Banner blindness is at close to 50% for internet ads. I wonder how long it’s going to take most newspapers to realize that we need to reinvent how businesses connect with our users, because banner ads are just not working out. At all.
I simply cannot believe that there isn’t a way to tell people about new products and services and special deals without pissing them off. After all, at the right times and in the right quantities, we want to know about the new furniture store that opened up just outside downtown, next month’s concerts at the arena and the new flavor of Doritos. The problem is not that we hate advertising, the problem is that we hate the kind of advertising we get.
People are generally okay with commercial information, but they don’t want to be bombarded with it and they don’t want to learn about your Friday special through a screaming, distracting graphic. Why don’t we do things like this instead:
One promising alternative to banner ads, it seems to me, is a revival of the good old-fashioned sponsorship and the copywriting behind it.
If readers and viewers are ignoring visually intensive advertisements, the last thing we should do is to try and make our ads stand out. Instead, we should incorporate them in the content in a way that doesn’t violate our journalistic integrity. Which is a pretty good description of how sponsorships worked in the early days of radio and how they sometimes still work: the host thanks the sponsor, either the host or the sponsor describes what they’re selling in one or two sentences, add a jingle, and that’s that.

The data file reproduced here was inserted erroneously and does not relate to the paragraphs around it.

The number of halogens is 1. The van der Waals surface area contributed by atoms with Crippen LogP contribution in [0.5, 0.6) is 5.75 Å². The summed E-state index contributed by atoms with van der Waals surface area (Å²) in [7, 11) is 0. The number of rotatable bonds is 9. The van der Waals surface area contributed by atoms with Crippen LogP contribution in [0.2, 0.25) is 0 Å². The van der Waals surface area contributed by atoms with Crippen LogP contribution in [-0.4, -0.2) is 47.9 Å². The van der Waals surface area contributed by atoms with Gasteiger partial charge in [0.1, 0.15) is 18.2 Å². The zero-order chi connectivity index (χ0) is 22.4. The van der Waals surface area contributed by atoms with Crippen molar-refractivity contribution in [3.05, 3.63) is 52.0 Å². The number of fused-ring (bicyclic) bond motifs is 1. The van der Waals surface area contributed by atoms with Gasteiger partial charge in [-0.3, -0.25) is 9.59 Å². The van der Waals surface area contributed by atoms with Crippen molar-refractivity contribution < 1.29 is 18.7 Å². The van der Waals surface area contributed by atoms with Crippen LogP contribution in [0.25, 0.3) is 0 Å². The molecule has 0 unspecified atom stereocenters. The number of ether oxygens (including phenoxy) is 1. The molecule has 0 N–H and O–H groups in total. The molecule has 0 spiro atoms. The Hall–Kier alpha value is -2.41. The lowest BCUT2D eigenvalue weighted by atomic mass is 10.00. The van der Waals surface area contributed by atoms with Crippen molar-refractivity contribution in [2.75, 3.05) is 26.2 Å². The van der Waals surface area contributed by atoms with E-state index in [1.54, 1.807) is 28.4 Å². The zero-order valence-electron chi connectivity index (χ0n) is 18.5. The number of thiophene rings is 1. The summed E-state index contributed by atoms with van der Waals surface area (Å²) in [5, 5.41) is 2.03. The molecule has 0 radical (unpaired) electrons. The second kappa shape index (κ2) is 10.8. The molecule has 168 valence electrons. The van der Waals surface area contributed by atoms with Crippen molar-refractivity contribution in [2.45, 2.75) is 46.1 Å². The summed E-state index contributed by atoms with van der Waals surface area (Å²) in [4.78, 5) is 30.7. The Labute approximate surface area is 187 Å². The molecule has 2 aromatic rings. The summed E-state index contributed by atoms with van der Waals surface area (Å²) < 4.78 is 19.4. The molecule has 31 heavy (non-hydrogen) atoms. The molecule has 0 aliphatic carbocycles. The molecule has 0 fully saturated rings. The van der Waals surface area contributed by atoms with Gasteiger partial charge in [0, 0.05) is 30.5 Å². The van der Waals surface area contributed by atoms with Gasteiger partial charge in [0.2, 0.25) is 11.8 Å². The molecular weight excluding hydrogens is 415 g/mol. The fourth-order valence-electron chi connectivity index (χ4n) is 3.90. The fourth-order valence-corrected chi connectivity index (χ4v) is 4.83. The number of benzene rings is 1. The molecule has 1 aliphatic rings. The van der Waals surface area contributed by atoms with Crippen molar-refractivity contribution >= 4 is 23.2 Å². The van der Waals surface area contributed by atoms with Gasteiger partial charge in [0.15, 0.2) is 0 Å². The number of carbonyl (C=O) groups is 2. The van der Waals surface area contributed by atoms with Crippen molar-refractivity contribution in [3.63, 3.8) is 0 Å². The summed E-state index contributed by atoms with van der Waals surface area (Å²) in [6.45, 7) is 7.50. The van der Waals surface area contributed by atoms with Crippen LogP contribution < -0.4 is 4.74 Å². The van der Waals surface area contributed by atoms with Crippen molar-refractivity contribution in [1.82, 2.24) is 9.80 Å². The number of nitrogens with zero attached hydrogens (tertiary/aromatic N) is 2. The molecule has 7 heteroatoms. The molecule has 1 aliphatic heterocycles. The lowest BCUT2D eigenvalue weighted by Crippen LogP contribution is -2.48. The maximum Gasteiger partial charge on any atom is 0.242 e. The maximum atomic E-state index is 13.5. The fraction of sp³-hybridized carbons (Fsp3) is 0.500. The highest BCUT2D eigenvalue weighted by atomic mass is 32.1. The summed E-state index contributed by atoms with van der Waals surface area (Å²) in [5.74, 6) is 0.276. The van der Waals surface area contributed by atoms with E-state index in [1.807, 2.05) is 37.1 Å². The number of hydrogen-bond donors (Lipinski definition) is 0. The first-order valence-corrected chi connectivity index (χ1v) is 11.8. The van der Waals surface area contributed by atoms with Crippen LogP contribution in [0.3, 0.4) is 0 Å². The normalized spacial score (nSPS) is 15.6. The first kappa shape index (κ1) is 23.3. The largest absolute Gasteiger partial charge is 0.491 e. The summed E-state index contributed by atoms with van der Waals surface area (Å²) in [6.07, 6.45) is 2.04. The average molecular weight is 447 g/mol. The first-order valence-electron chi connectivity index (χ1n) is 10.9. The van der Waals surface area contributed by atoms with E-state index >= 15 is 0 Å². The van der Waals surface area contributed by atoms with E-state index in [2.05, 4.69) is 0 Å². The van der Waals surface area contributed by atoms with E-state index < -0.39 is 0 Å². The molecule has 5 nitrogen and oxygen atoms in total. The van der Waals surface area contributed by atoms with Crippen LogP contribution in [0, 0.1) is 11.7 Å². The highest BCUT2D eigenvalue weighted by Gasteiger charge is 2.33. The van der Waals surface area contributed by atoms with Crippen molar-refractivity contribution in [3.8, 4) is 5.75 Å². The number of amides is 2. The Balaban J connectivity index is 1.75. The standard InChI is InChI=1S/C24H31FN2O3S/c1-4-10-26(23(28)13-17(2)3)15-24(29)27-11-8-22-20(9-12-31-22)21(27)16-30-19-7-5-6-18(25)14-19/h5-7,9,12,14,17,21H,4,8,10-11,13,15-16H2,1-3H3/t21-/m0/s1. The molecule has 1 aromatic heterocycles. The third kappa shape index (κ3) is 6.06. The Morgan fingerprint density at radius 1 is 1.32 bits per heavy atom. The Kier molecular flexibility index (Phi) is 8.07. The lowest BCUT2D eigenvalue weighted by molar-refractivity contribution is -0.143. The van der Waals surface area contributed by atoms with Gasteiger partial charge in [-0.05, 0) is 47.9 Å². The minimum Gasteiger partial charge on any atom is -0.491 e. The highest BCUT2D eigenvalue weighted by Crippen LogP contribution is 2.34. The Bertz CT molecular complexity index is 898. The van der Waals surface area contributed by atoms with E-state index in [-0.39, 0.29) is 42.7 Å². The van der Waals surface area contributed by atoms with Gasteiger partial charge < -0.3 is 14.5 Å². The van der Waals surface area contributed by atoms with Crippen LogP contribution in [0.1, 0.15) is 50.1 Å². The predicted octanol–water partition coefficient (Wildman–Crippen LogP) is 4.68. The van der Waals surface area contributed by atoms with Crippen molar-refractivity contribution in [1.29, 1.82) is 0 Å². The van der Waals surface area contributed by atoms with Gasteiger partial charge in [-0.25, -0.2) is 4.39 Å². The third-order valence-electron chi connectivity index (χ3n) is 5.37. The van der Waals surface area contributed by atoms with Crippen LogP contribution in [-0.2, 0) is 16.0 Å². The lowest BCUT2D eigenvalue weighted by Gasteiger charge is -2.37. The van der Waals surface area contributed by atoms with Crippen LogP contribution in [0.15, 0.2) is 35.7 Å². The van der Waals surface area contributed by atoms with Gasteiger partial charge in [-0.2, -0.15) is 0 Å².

Sponsorships — as an ad format — have three advantages over banners.
- The announcement of the sponsor is either part of the lede (for text) or the intro for broadcast radio or video — that is, it’s integrated in the content, not something you have to sit through in order to get to the content. That means consumers can’t easily skip the advertisements, but the short length of these messages also means they’re not so annoying that you’d actually want to skip them.
- Sponsorship messages put the onus on businesses to think really hard about how to make themselves interesting to your audience; if the business owner or the presenter can’t make your company or product sound interesting in two honest sentences, without the help of whiz-bang advertising, then that says a lot. Conversely, a non-existent creative budget won’t lead to the ghoulishly ugly ads that local news websites currently have to cope with. The Deck also works this way: “Sell us something relevant to our audience and we’ll sell you an ad.”
- The relationship between the money that comes in and the realization of the program is also much clearer, whereas for an ad you usually don’t make the connection between advertiser and “the guys that make this thing possible”.
I’ve also been really enamored by the ironic take on product placement on Stephen Colbert’s show in the past few years: his purported love for Doritos and Ben & Jerry’s has been so over-the-top that the advertising is immediately obvious, turning it from subliminal trickery into something more like “hey, Doritos is my sponsor, they deserve some advertising, and let’s be honest, these chips aren’t so bad are they?”
Colbert’s sell is respectful to both the advertiser and the audience; he’s not trying to kid you into thinking that these are the best tortilla chips on earth, he’s just asking you to consider buying a packet, as a courtesy to the sponsor that’s making this show possible. Not every news organization can get away with ironic product placement, but most of us can start emulating that balanced, honest tone.
Sponsorship messages on radio shows, especially the way they used to be done in the thirties and forties, have an aesthetic value and an authenticity to them a precision-engineered banner ad simply does not have. It doesn’t say “BUY MORE DIET PEPSI.” It says “Hey guys, we make this product which we think you may like, feel free to check us out and enjoy the show (or enjoy this great story), like we will.”
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Stijn Debrouwere writes about statistics, computer code and the future of journalism. Used to work at the Guardian, Fusion and the Tow Center for Digital Journalism, now a data scientist for hire. Stijn is @stdbrouw on Twitter.